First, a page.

The previous post described some points that need considering when creating a Big Data Architecture. Here the focus is on what is arguably the central activity, designing a data pipeline using tools from the Hadoop Ecosystem. The result is necessarily generic, though based on experience, in order to avoid revealing client specific and potentially sensitive information.
A generic Data Pipeline
A data pipeline moves data from a data source through a series of transformations that reduce the quantity and improve the quality of the data at each stage, with the latency of the data generally increasing. At each stage the reduced data is stored in case future insights require further processing.
|A generic common sense based data pipeline|
- In the ETL (Extract, Transform, Load) stage the data is loaded into HDFS.
- The data is then cleaned, transformed into a form suitable for analysis, and stored.
- The cleaned data is then subjected to standard analyses and the results again stored.
- Finally the data is stored in a form suitable for analysis by standard Business Intelligence tools or for visualisation.
The final stage may involve data virtualisation, that is, making the data look like it came from a relational database or other conventional store.
Raw data may come from a variety of sources, sensors, real time feeds, relational databases or log files. The data has to be stored in HDFS. Here only data from relational databases and log files is considered, though there are ways to handle continuous data feeds. The content of a Relational Database can be imported using Apache SQOOP and the content of log files can be imported using Apache FLUME. The exact means of data ingestion requires knowing the maximum acceptable latency. In some cases this may be as long as a day in others 15 minutes or less. Storm, an open source alternative to FLUME may be a good alternative .
Don't try to build the perfect system right away, you may need to start with something that takes a day to update HDFS then refine the architecture.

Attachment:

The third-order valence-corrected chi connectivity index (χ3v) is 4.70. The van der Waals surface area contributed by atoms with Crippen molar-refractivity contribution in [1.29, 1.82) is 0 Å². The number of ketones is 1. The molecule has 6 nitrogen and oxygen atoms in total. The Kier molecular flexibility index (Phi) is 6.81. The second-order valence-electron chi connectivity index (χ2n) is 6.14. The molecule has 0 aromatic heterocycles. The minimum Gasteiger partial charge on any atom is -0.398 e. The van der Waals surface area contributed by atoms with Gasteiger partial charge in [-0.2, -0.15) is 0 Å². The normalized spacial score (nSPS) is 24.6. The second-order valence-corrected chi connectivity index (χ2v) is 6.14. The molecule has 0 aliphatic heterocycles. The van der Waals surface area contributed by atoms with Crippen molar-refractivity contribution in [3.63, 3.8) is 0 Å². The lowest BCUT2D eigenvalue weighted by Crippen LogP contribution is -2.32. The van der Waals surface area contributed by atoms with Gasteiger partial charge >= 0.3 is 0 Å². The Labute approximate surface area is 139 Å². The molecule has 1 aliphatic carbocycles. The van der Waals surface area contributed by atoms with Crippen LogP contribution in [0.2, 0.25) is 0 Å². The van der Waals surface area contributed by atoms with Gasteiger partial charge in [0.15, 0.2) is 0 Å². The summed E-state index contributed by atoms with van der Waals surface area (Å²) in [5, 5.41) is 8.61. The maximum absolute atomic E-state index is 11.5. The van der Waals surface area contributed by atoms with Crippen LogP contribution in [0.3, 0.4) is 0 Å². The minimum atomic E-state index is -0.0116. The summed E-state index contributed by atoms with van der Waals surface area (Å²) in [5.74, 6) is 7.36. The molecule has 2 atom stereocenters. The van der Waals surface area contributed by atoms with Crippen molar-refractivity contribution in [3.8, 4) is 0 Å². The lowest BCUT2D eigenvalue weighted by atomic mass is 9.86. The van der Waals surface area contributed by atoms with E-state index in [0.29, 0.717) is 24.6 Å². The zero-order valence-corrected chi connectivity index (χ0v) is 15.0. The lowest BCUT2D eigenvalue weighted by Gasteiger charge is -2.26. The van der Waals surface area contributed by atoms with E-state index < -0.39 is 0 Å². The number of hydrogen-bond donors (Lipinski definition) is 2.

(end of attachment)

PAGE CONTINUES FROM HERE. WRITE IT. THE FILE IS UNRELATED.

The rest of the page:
After the data is loaded and stored in HDFS it must be cleaned and pruned. Since moving data along the pipeline can be expensive the data should be reduced as much as possible at each step. Start by removing data that is not needed. This can dramatically cut down future processing times. Next remove duplicate records and finally remove “dirty” records. Do not be in a hurry to apply statistical analysis and remove outliers: it may be better to perform some ad-hoc analyses, at least initially, to identify outliers and determine whether they should be removed.
With this truncated, cleaned data safely stored standard analyses can be run. The results should be small enough to be handled by a conventional database like MySQL or a NoSQL Database like Mongo DB. Alternatively Hive or HBASE can be used perhaps behind a data virtualisation engine which will allow analysts to carry out experiments using tools with which they are familiar.
|General Data Pipeline based on Hadoop Ecosystem|
This last stage is the end of the pipeline. Make sure everyone who needs the data knows where the output from each stage is stored since experiments may have to be run starting at or combining data from different stages. Make sure the data cannot be overwritten by an enthusiastic new starter and get your backup strategy right: the author remembers a project where the main database vanished and had not been backed up, and one where an entire hard disc, again not backed up for months, was accidentally wiped. In this field Paranoia is a survival trait.
The outline design of a generic Data Pipeline was discussed. This is a good starting point for most projects but should be considered only one possibility: Avoid the “To a man with a hammer everything looks line a nail” syndrome. The kind of architecture described here can be used to help the client clarify or even formulate their requirements. Think of it initially as a kind of Rorsach test that enables the client and architect to gain insight into the project.
The Author is a freelance Data Scientist with long experience of Software development and is always interested in hearing about potential new collaborations preferably in Mainland Europe, or SE Asia.